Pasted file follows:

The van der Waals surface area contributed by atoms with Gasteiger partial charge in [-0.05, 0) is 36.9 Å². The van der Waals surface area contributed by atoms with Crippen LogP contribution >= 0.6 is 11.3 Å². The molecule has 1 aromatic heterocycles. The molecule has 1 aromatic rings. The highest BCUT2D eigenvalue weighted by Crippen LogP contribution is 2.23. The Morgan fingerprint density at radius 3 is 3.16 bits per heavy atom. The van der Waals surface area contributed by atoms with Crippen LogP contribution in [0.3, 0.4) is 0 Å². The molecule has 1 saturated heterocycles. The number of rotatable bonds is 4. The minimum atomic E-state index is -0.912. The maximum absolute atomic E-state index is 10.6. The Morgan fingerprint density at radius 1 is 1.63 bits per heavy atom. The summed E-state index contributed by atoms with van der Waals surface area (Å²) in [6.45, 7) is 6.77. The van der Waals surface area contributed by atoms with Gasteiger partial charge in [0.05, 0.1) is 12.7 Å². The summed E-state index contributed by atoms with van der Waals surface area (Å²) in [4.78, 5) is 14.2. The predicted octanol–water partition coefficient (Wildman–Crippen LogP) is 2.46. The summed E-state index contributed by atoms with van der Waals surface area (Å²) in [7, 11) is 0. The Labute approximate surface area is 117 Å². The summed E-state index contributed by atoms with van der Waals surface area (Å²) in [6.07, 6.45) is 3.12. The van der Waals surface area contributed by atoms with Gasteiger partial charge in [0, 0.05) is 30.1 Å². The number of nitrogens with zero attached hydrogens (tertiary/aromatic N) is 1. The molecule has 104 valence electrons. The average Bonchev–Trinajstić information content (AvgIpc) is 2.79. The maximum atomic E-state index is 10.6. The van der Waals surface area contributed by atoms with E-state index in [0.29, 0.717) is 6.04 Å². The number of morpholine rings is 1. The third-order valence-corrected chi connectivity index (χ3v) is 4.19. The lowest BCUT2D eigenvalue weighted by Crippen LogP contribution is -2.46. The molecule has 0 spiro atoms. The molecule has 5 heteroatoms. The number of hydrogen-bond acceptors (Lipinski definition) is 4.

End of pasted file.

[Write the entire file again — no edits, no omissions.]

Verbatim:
The van der Waals surface area contributed by atoms with Gasteiger partial charge in [-0.05, 0) is 36.9 Å². The van der Waals surface area contributed by atoms with Crippen LogP contribution >= 0.6 is 11.3 Å². The molecule has 1 aromatic heterocycles. The molecule has 1 aromatic rings. The highest BCUT2D eigenvalue weighted by Crippen LogP contribution is 2.23. The Morgan fingerprint density at radius 3 is 3.16 bits per heavy atom. The van der Waals surface area contributed by atoms with Crippen LogP contribution in [0.3, 0.4) is 0 Å². The molecule has 1 saturated heterocycles. The number of rotatable bonds is 4. The minimum atomic E-state index is -0.912. The maximum absolute atomic E-state index is 10.6. The Morgan fingerprint density at radius 1 is 1.63 bits per heavy atom. The summed E-state index contributed by atoms with van der Waals surface area (Å²) in [6.45, 7) is 6.77. The van der Waals surface area contributed by atoms with Gasteiger partial charge in [0.05, 0.1) is 12.7 Å². The summed E-state index contributed by atoms with van der Waals surface area (Å²) in [4.78, 5) is 14.2. The predicted octanol–water partition coefficient (Wildman–Crippen LogP) is 2.46. The summed E-state index contributed by atoms with van der Waals surface area (Å²) in [7, 11) is 0. The Labute approximate surface area is 117 Å². The summed E-state index contributed by atoms with van der Waals surface area (Å²) in [6.07, 6.45) is 3.12. The van der Waals surface area contributed by atoms with Gasteiger partial charge in [0, 0.05) is 30.1 Å². The number of nitrogens with zero attached hydrogens (tertiary/aromatic N) is 1. The molecule has 104 valence electrons. The average Bonchev–Trinajstić information content (AvgIpc) is 2.79. The maximum atomic E-state index is 10.6. The van der Waals surface area contributed by atoms with E-state index in [0.29, 0.717) is 6.04 Å². The number of morpholine rings is 1. The third-order valence-corrected chi connectivity index (χ3v) is 4.19. The lowest BCUT2D eigenvalue weighted by Crippen LogP contribution is -2.46. The molecule has 0 spiro atoms. The molecule has 5 heteroatoms. The number of hydrogen-bond acceptors (Lipinski definition) is 4.